Bupropion Treatment Understanding Uses and Effects

Bupropion, a medication with a complex history, has become a cornerstone in modern medicine. Its primary use is to treat major depressive disorder, seasonal affective disorder (SAD), and aid in smoking cessation.

Bupropion became an FDA-approved drug in 1985, marketed as Wellbutrin. In addition, the drug is also known under several brand names such as, Wellbutrin SR, Wellbutrin XL, Zyban, and Aplenzin. As one of the most commonly prescribed medicines, bupropion prescriptions have steadily increased over the past 20 years. From 2004, prescriptions have nearly doubled from 17 million to 28.89 million prescriptions yearly.

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What is Bupropion Used For?

Bupropion is a medication that is primarily used for the treatment of depression and seasonal affective disorder (SAD), a type of depression that occurs at a specific time of year, usually in the winter when daylight hours are shorter. Studies highlight its effectiveness, especially in individuals with atypical depression symptoms or those who have not responded adequately to other medications.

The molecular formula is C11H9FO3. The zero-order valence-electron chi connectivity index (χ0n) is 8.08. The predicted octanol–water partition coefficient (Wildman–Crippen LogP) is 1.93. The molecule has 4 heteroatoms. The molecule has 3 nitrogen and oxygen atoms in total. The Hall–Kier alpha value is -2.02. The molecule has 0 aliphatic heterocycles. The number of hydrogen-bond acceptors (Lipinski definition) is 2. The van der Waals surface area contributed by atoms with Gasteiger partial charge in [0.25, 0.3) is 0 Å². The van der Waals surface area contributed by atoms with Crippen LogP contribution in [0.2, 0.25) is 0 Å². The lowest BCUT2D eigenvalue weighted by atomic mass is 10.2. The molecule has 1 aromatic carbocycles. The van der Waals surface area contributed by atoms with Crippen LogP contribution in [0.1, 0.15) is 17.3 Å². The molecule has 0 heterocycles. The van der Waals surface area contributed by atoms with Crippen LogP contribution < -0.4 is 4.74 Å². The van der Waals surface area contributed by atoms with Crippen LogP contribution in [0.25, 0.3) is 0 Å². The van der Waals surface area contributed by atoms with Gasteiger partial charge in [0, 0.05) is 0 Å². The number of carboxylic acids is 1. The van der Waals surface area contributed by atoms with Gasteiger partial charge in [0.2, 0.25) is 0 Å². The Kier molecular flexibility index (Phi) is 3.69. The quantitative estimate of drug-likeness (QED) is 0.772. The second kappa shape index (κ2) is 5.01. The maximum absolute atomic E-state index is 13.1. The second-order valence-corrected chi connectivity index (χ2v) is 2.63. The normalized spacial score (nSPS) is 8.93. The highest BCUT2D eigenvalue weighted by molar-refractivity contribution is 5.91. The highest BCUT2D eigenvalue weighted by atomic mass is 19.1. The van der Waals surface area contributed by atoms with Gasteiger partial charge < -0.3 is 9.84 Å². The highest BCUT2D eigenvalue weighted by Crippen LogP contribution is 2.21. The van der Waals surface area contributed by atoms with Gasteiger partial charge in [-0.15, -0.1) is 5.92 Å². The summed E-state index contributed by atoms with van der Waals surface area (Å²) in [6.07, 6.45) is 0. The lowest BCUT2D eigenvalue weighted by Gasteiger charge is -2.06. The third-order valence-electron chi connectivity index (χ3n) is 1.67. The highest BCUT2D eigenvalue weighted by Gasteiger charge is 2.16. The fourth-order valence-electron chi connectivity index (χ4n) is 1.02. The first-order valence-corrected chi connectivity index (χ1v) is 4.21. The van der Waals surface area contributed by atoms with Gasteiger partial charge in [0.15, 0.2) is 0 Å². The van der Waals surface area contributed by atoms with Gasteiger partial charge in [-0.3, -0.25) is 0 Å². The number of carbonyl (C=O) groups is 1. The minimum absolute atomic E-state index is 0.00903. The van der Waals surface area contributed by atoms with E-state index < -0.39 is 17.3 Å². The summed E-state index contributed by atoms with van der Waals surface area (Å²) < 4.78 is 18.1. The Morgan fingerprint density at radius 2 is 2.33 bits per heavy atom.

Bupropion also helps reduce withdrawal symptoms and nicotine cravings. It was marketed under the brand name Zyban, but has been discontinued in the US in 2022.

Aside from these, some off-label applications of Bupropion include treatment for ADHD, although this is not an approved indication in the US, and for weight management.

What is Bupropion Used For?

Bupropion’s mechanism of action involves the inhibition of norepinephrine and dopamine reuptake. Unlike selective serotonin reuptake inhibitors (SSRIs), it does not impact serotonin levels significantly, which can sometimes lead to side effects like sexual dysfunction or weight gain. This unique pharmacology contributes to its efficacy and sets it apart from other antidepressants.

Is Bupropion an SSRI?

No, Bupropion is not an SSRI. It belongs to a different class of antidepressants called norepinephrine and dopamine reuptake inhibitors (NDRIs). While both SSRIs and NDRIs are used to treat depression, they work in different ways. SSRIs directly affect serotonin levels, while NDRIs do not.

While generally well-tolerated, Bupropion can cause a range of side effects, some more common than others. Not everyone will experience these side effects, and their severity can vary from person to person.

Bupropion Side Effects